By Anna Perry
Anna Perry was previously a GP partner and is now a speciality doctor on the inpatient unit at the Marie Curie West Midlands hospice. She writes about her thoughts on the discomfort of being distanced from patients and families by Covid whilst being a bridge to their private moments.


During lockdown the hospice where I work as a doctor made the very difficult decision to close to all visitors. This included visits even to those patients who were right at the end of their lives.

It was devastating for all. The patients, their loved ones, the staff, our community.

The once vibrant building that held so much of what is good about life; laughter, friendships, love, compassion, strength and teamwork had been stripped in the preceding weeks of volunteers, staff, visitors and friends.

It felt different. We wore masks, scrubs and visors. The doors were closed to all but ambulances. The café was empty. The building seemed hollow and colder.

We fought against our own emotions of fear and anxiety and worked hard to do what we do best. Centre the patients and their families and provide support at what is often the most challenging period of their lives together.

We brain stormed how we could lighten this strange situation by playing music and wearing our grinning faces as photos to humanise our otherwise monotone gowns. We read articles about using our voices to convey emotions that our masks now hid and ensuring our covered smiles reached our eyes.

We knew we were distanced by this new way of working. The isolation was palpable and inevitable. Human touch was forbidden without a layer of latex and patients were now confined to their rooms without the presence of families who had previously often mounted day or week long vigils to ensure their loved one was never alone.

It was easier to respond to the needs of patients than families in many ways. We were there with them. We sat with them and ensured they weren’t alone, soothed them and talked to them when they wanted noise, held silent when peace was best and reassured them how much those in their lives loved them. We heard their stories and learnt what had shaped their journeys. But the barrier that covid formed was still there. Ugly in blue material and plastic aprons and we cried at the end of each day against these new limitations on our care.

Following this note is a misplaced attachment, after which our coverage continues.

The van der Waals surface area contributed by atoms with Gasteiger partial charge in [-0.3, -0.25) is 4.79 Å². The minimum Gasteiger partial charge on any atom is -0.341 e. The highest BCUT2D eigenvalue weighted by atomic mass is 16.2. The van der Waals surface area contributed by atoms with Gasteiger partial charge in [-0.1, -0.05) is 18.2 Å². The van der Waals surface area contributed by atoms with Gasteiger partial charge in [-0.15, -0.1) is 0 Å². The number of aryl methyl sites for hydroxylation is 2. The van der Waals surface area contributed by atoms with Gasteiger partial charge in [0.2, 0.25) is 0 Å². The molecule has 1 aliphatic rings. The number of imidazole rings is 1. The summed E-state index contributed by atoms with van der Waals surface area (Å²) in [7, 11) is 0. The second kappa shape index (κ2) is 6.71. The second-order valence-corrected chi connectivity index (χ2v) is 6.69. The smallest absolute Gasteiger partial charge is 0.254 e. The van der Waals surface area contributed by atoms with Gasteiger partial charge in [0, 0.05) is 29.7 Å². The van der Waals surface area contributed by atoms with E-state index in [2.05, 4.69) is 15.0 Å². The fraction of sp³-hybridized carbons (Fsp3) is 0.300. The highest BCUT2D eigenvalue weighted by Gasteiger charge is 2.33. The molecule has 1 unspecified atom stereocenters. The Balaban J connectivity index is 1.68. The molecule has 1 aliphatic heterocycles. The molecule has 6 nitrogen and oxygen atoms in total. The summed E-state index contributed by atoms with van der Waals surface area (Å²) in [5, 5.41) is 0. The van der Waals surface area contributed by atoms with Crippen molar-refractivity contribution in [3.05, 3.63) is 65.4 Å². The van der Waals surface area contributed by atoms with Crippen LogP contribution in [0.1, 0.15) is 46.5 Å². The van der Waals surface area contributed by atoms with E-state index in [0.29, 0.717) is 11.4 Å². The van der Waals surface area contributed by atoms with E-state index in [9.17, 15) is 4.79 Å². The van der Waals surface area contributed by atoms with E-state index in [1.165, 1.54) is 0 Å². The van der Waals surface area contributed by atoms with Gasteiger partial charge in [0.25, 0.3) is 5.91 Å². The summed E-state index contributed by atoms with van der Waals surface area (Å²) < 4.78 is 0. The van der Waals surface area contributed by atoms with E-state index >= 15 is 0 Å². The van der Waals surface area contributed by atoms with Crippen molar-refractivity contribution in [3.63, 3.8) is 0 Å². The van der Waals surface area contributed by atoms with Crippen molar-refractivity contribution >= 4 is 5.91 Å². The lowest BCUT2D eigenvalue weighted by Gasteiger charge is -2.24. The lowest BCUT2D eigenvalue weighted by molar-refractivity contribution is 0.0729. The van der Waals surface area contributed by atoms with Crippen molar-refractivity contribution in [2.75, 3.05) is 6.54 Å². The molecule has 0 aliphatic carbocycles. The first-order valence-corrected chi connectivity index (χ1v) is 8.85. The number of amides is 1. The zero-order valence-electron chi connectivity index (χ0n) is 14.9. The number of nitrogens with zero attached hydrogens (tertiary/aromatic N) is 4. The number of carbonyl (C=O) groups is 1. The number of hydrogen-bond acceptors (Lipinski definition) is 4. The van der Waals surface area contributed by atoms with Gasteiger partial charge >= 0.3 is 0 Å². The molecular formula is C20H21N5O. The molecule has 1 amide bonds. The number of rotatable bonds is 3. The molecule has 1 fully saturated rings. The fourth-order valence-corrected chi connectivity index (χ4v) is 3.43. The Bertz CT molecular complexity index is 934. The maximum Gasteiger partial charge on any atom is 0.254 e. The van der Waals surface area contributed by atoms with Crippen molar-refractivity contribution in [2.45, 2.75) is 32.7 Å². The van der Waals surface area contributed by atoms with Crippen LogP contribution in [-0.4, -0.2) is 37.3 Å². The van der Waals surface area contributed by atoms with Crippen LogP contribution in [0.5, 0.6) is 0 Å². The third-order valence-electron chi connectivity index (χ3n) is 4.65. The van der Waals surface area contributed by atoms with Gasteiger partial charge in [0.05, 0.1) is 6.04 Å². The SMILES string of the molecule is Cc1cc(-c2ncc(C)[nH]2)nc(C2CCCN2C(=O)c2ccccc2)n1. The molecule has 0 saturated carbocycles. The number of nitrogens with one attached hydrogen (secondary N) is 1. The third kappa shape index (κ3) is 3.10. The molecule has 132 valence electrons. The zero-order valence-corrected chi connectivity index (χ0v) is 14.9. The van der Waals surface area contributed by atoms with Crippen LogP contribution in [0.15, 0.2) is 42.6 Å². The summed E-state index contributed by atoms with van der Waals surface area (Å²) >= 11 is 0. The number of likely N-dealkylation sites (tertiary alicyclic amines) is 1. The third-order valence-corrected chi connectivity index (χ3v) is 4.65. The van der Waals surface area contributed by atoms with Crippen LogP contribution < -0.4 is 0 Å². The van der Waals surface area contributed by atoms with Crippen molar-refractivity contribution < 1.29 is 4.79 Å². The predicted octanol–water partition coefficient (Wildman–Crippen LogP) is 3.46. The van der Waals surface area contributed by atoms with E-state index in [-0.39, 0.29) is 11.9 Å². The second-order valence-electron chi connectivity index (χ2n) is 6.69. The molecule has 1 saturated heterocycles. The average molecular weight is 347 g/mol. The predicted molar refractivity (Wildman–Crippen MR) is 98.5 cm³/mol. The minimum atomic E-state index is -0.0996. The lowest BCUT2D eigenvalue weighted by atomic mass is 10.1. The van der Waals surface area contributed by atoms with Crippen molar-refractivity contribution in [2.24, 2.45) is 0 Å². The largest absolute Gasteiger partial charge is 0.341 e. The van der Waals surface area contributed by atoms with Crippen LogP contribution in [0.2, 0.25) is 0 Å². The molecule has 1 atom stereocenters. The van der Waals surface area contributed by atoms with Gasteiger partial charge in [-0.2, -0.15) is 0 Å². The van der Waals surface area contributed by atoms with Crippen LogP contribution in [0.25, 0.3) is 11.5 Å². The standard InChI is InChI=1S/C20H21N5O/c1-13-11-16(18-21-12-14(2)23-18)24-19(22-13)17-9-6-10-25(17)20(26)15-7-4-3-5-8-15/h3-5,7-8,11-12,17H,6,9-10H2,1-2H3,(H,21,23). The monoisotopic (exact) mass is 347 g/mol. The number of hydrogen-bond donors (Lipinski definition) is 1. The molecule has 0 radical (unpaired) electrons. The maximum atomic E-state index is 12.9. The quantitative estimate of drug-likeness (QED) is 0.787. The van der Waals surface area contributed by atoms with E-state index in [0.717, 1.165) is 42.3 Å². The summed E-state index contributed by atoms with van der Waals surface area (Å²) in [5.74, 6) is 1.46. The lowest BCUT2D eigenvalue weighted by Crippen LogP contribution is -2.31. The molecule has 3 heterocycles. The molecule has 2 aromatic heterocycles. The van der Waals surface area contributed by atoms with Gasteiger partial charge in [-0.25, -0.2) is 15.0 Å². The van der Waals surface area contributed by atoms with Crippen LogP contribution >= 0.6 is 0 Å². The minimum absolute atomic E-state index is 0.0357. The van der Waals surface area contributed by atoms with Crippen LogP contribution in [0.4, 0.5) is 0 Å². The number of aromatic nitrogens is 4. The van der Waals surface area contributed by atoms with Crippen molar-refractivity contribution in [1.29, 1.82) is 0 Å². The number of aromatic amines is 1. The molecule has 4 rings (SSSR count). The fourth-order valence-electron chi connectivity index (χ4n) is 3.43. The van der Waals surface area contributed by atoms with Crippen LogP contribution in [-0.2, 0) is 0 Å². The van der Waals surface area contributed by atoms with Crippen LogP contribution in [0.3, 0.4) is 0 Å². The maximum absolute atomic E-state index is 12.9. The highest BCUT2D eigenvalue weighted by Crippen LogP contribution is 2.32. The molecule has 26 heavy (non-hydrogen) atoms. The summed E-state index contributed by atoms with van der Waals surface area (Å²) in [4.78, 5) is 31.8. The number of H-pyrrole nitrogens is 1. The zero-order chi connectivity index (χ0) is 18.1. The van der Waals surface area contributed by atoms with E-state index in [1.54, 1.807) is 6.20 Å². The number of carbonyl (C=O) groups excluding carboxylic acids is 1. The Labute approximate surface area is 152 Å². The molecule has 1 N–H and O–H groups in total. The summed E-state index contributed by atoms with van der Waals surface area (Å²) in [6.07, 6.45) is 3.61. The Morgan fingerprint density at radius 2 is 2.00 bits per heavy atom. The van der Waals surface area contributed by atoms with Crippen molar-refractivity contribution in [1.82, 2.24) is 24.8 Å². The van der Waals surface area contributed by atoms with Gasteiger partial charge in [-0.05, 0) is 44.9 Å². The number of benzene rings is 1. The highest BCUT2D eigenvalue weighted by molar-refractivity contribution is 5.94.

For families we became voices on the phone. We took time to make sure we rang at least once every day, describing in detail what was happening and asking for the information that would be used to make their loved one as comfortable as they could be. Favourite radio stations, songs, passages of prose. How many sugars in tea, names of all the grandchildren, places they had travelled. But there were no reassuring hugs. No held hands as we broke bad news. No searching faces during silence to respond to the unspoken questions.

Investment was rapidly made in technology to allow families to connect. It was a revelation in how it added a whole new layer of meaning to voice calls. To be able to see longed for faces, the view from a window, the way the sun fell across the bed and the layout of a room. We carried these electronic eyes around, providing a stream of information that connected humans and let them reach into the life of the person they missed. It was very welcome. A snippet of relief in the darker times.

When patients became so sick that they couldn’t make calls themselves or hold the phones and ipads, we stood and did this for them and enabled families to be present, sometimes even as they died. We read out last declarations of love and intimate statements of forgiveness, thanks and honesty.

At those times the previous distance and isolation closed in and suddenly it was hard not to feel we were intruding on that most exclusive and sacred of moments between people who share life and love. We were placed in a position of bridging the gap covid had opened.

We lurched from sensing a space and void we couldn’t reconcile with being foisted into private moments that were not ours in which to intrude. Knowing we were needed but unsure if we were welcome.

It has been the hardest of times but our discomfort falls far short of the sacrifice our patients and their loved ones have made.

With the lifting of restrictions and the arrival again of relatives and friends, the hospice is awash with a new sense of peace and normality even as the strangest war rages all around us.

We are still draped in layers and hidden behind goggles but the isolation is reducing. As is the need for us to be surrogates in intimacy.

We are finding the middle ground again and it’s never been more welcome.

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